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a delicious sticky mess

Today we spent the better part of the morning at Pilcher Park in Joliet, IL learning about how maple syrup is made. This is a popular seasonal program at the park where they actually tap their sugar maples and produce the syrup on site. It was good fun. As I understand it, the whole process begins in early to mid February when the trees are tapped. The tree has to be at least 12 inches in diameter before it is mature enough to tap. That’s about 30 years old. Larger trees can take more taps. When done properly, the tree is not harmed. Once tapped about three inches deep, a spile (or spout) is attached and a five gallon bucket is hung from it to catch the sap as it drips out. As long as temperatures are above freezing, the sap will drip anywhere from a half gallon to five gallons a day from each spile. That sounds like a lot, but keep in mind it takes about 40 gallons of sugar maple sap to make one gallon of syrup. (The sap is about 95% water.)

As the sap is collected at the park, it’s poured into a larger tank just outside the “sugar shack.” Going into the tank it’s filtered and then flows into the “sugar shack” itself where it finds its way to the evaporator. As we opened the door to enter the sugar shack, it was like walking into a dream. We could barely see as the room was filed with sweet smelling steam of the water boiling off the sap. The kids all gathered around to learn about the process of reducing the sap down to syrup and even got to sample a bit right there.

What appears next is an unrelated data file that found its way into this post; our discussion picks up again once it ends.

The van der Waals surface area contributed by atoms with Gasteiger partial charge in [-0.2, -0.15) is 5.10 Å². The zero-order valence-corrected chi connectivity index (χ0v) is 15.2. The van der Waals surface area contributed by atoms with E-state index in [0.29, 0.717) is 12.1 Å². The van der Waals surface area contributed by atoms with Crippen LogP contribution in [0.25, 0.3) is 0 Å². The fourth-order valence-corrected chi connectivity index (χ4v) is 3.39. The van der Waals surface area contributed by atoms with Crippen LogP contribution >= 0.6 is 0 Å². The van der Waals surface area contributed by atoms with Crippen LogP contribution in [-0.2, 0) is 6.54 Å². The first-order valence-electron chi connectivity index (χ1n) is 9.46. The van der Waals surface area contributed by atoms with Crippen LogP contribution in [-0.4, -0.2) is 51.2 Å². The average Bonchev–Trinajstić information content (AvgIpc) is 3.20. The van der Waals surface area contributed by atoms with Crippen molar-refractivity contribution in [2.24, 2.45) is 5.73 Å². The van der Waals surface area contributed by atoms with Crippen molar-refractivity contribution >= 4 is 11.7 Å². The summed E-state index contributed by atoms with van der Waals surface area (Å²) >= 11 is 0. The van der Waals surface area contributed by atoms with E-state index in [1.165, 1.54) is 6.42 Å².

After checking out the sugar shack, we went for fun winter hike to work up our appetites for what was to come after that–a delicious pancake breakfast with 100% maple syrup of course. As if all that wasn’t enough, after breakfast the tour continued. This time, we learned about the animals of the park’s nature center–focusing mostly on turtles, tortoises, snakes, and the center’s prized red-tail hawk Nemo.

We had such a good time, when the tour was over, Chris, Aidan, and I decided to do some more hiking. You can’t beat 39 degrees and sunny in February. It was a great morning. Time well spent. Check out the photos above if you haven’t already.

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